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Home » Adventures » CDT » Journal » Montana » Salmon National Forest

CDT: Salmon National Forest (Chief Joseph Pass to Bannock Pass)

July 11

I took an easy morning in Darby, eating breakfast, shopping, and browsing the small museum in town. I had another tough hitch out of town. After a long wait I got a ride halfway to Sula, but there had an additional long wait until two young college women eventually brought me the rest of the way, so at least the wait was worth it. I walked only a few easy miles along the trail until finding a nice campsite, a true nero.

The first border marker along the Idaho-Montana border

July 12

After turning off the jeep road south of Chief Joseph Pass, I had a long day of steep PUDs, mostly along the divide. Much of the route lacked switchbacks, with the trail going straight up and down the mountains. Even in the afternoon hiking along a river, the trail still relentlessly undulated up and down.

While taking a rest for lunch on an open hilltop, I spotted smoke from a forest fire to the west. The forest rangers in Darby said this fire should not pose a problem for me, but seeing its effects was still sobering. The mountains have seemed hazy as well for a while. I do not know if that was normal or lingering smoke from fires.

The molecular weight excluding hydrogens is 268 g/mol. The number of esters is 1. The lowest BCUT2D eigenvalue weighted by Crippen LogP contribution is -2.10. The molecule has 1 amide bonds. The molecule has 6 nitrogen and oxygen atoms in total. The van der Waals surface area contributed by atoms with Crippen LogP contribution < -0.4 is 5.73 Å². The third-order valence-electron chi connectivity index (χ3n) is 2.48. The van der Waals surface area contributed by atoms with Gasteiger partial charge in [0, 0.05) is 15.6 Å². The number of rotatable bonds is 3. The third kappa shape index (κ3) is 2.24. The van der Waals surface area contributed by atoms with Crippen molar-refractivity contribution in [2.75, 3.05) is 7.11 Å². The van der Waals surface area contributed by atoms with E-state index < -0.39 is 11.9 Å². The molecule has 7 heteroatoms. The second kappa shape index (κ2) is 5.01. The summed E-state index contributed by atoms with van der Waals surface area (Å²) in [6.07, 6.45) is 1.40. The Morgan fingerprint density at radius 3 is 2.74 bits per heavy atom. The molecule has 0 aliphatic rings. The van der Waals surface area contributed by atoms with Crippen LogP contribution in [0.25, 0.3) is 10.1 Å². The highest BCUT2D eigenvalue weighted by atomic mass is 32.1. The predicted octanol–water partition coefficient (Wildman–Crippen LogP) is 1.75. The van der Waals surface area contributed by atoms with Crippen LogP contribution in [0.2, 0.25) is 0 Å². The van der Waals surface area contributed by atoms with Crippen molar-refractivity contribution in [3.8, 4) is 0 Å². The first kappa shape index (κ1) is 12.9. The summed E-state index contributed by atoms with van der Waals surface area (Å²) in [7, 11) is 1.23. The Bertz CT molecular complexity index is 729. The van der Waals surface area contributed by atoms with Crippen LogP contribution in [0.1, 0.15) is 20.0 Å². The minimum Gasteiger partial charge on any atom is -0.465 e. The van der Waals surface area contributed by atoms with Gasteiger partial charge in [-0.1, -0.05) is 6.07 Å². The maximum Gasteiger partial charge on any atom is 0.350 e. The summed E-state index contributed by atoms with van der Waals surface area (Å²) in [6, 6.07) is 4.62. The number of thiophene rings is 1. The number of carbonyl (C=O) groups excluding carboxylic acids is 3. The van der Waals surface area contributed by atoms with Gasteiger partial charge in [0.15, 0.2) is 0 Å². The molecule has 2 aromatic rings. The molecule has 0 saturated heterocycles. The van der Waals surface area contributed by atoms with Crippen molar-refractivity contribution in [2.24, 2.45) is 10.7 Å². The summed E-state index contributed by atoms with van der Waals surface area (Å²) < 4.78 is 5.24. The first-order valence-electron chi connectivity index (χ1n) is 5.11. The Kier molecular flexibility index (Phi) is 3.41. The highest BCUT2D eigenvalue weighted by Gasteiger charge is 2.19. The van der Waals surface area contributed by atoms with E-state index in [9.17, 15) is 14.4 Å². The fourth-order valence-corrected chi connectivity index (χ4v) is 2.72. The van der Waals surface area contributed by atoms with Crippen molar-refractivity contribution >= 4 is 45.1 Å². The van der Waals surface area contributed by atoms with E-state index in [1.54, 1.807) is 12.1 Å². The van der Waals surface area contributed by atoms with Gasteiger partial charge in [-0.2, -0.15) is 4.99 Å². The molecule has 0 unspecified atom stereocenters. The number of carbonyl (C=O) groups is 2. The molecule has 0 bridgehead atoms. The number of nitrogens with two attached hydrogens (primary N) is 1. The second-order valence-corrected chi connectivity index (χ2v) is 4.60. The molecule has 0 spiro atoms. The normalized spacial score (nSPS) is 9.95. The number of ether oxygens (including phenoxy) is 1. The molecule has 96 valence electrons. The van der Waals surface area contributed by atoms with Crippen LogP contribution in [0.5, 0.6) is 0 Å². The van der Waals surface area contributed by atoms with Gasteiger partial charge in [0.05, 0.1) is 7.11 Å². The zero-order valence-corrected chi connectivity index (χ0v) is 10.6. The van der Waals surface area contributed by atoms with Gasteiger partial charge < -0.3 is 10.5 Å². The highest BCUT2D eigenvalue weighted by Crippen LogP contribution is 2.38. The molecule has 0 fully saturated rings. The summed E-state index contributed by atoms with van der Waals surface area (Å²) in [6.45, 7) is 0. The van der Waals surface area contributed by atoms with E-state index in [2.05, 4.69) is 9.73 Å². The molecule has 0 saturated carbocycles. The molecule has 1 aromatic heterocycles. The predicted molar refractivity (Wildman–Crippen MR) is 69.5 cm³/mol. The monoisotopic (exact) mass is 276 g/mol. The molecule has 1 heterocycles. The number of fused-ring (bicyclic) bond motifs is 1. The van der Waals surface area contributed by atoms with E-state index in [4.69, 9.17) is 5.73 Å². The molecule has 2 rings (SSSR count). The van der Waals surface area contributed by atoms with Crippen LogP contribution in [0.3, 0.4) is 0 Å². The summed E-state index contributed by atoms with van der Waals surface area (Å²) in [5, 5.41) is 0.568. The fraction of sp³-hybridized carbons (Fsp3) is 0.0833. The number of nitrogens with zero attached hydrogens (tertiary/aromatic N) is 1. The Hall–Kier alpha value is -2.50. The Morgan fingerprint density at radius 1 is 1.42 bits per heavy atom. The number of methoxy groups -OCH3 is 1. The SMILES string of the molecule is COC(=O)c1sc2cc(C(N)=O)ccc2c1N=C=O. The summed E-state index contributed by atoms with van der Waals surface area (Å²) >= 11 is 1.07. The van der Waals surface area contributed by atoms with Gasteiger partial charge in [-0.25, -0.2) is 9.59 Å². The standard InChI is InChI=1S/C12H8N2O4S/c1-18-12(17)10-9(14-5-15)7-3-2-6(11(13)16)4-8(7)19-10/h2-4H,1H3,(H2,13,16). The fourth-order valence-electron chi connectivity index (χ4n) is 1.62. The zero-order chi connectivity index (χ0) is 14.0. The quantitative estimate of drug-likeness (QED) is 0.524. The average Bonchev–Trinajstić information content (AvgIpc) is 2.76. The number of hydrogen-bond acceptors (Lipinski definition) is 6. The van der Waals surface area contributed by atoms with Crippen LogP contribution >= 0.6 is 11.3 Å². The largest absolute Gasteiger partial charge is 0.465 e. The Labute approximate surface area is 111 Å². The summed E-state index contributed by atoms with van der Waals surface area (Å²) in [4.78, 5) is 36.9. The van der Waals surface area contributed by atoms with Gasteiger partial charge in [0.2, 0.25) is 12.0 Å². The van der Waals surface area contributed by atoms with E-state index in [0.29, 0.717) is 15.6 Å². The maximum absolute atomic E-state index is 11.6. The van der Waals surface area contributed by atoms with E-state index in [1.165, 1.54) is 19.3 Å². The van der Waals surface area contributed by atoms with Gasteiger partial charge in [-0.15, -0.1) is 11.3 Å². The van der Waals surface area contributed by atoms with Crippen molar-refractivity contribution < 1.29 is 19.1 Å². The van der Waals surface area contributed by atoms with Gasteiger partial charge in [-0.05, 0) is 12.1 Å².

July 13

Some of the mosquitoes seemed to have become impervious to DEET, which was a bad sign. Although with the number of cobwebs I bust through the entire forest should not contain a single bug. That was of course not true, but the insects had mostly been manageable. Between long sleeves, bug spray, and a head net, they had been annoying but not able to bite me.

Today had more switchbacks and beauty, but still continued through endless up and downs. I was back in rocky, mountainous terrain. The day was overcast and sprinkled a few times. That might at least help the fire situation.

I camped on the shore of Rock Island Lakes in an “established” site, a nice luxury. Just after finishing dinner a steady rain forced me inside my tent, and I fell asleep to the pitter patter of rain against its fly.

Slag-a-Melt Lakes
The structures were installed to prevent erosion along the banks,  but it was still kind of funny to see this 'bridge' with a gap over the actual water.
Snow patches up in the mountains

July 14

I started the day with a climb that included both switchbacks and thirty degree slopes — seemingly some poorly designed trail. The profile became easier afterwards, and the middle of the day included an easy road walk along an alternate route.

I stopped for dinner early, with an approaching storm having me cook like The Flight of the Bumblebee. From the time I stopped until putting my pack back on, including cooking and eating, was less than twenty minutes. The storm arrived immediately after I ate, but quit by the time I reached another “established” campsite at Goldstone Lake. The rain left everything cold and damp though.

Skinner Meadows
Looking into a valley

July 15 — One Month Anniversary